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Re: In light of this

Well if Samsung sells half the worlds smartphones, then actually Samsung alone doing this would make a difference.

And yes the cell phone companies are vastly more evil than your average company. Especially in North America.

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How stupid are they?

"sponsoring legislation that would make tampering with phones so they didn't show up on the database an offense."

Oh dear, I just beat someone up and took their $600 phone and it's all for nothing... I can't tamper with the phone or I'll get in trouble.

Why don't they make not turning your self in to the police after committing a crime an offence too.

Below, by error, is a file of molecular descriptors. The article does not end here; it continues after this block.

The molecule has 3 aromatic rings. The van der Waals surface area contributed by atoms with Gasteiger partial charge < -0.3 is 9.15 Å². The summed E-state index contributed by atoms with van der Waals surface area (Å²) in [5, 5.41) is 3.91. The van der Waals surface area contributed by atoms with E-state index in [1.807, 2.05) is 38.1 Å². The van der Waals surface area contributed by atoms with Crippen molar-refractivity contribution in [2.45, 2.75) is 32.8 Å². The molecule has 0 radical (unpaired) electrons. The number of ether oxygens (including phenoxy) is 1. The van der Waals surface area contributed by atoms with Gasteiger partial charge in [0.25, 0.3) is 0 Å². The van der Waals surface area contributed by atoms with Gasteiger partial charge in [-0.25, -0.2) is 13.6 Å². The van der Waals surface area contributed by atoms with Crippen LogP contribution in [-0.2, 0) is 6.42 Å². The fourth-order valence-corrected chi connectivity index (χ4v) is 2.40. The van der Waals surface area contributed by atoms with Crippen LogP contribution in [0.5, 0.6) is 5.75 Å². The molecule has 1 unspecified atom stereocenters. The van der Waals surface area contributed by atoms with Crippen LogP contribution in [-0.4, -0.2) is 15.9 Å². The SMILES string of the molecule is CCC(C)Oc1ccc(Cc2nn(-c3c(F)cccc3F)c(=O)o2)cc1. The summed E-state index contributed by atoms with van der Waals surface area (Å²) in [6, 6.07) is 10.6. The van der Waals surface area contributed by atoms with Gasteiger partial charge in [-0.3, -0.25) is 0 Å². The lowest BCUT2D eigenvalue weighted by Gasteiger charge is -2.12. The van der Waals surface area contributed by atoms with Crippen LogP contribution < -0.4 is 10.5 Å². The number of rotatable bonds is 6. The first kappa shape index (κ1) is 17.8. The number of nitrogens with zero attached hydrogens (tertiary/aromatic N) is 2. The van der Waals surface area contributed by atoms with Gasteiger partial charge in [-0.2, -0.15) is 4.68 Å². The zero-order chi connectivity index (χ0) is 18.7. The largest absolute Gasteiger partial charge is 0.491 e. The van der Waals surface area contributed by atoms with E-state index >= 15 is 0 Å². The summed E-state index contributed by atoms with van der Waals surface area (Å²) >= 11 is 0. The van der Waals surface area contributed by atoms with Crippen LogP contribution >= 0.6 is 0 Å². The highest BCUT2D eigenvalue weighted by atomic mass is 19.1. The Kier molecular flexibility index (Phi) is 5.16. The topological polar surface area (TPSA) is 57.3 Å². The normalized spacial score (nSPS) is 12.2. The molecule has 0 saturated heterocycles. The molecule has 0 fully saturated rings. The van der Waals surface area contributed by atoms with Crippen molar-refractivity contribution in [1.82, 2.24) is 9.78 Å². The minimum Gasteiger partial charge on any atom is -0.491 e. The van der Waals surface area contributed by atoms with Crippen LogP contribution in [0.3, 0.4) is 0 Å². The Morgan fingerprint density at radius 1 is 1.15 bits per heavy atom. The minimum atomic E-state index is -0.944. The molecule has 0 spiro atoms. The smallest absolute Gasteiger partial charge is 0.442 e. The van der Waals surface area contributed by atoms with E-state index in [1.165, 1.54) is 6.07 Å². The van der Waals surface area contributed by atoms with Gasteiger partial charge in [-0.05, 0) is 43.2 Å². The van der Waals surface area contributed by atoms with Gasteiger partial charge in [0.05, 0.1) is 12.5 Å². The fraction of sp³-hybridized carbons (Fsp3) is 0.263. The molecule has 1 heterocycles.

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Re: How stupid are they?

Well Tom. It works. See also: Europe.

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Re: How stupid are they?

While they're at it they might as well get rid of those pointless "receiving stolen goods" laws as well.

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Holmes

Nothing new to see, just move along

A friend was showing anti-theft location technology in Australia over a decade ago and someone stole his phone. The telco and police just didn't care.

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Anonymous Coward

Money talks.

Money can solve almost any problem, or so most Americans think.

AND!!!!!! America is the very best democracy money can buy, so don't be surprised about anything that happens there.

Anyone & anything can be bought easily in America for the right price.

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Corporate profits sequences

"Corporate profits cannot be allowed to guide decisions that have life-or-death consequences," Gascón said.

OMG, he must be a communist. Does he not understand the slightest thing about business?

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Anonymous Coward

as usual